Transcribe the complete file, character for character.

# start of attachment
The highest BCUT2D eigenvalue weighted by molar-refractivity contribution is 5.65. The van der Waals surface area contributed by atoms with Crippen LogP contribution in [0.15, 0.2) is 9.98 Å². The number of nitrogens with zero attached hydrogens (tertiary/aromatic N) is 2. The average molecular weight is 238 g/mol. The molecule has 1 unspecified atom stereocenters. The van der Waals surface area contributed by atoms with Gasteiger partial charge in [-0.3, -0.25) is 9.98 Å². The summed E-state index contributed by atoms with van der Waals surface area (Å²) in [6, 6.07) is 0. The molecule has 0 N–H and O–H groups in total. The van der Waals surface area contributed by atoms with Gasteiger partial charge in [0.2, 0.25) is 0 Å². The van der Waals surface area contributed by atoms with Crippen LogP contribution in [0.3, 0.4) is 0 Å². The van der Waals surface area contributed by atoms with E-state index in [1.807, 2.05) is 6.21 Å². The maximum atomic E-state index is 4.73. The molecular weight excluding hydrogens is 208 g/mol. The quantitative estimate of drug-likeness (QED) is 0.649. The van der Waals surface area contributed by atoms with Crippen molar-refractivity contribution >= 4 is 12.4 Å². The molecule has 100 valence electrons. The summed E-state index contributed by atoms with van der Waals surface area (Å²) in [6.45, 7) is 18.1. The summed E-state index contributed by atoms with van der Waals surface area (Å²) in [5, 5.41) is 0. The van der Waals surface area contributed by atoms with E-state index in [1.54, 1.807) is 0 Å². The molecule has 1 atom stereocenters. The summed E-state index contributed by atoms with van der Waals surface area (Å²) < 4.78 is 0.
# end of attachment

The highest BCUT2D eigenvalue weighted by molar-refractivity contribution is 5.65. The van der Waals surface area contributed by atoms with Crippen LogP contribution in [0.15, 0.2) is 9.98 Å². The number of nitrogens with zero attached hydrogens (tertiary/aromatic N) is 2. The average molecular weight is 238 g/mol. The molecule has 1 unspecified atom stereocenters. The van der Waals surface area contributed by atoms with Gasteiger partial charge in [-0.3, -0.25) is 9.98 Å². The summed E-state index contributed by atoms with van der Waals surface area (Å²) in [6, 6.07) is 0. The molecule has 0 N–H and O–H groups in total. The van der Waals surface area contributed by atoms with Gasteiger partial charge in [0.2, 0.25) is 0 Å². The van der Waals surface area contributed by atoms with Crippen LogP contribution in [0.3, 0.4) is 0 Å². The van der Waals surface area contributed by atoms with E-state index in [1.807, 2.05) is 6.21 Å². The maximum atomic E-state index is 4.73. The molecular weight excluding hydrogens is 208 g/mol. The quantitative estimate of drug-likeness (QED) is 0.649. The van der Waals surface area contributed by atoms with Crippen molar-refractivity contribution >= 4 is 12.4 Å². The molecule has 100 valence electrons. The summed E-state index contributed by atoms with van der Waals surface area (Å²) in [6.45, 7) is 18.1. The summed E-state index contributed by atoms with van der Waals surface area (Å²) in [5, 5.41) is 0. The van der Waals surface area contributed by atoms with E-state index in [1.54, 1.807) is 0 Å². The molecule has 1 atom stereocenters. The summed E-state index contributed by atoms with van der Waals surface area (Å²) < 4.78 is 0.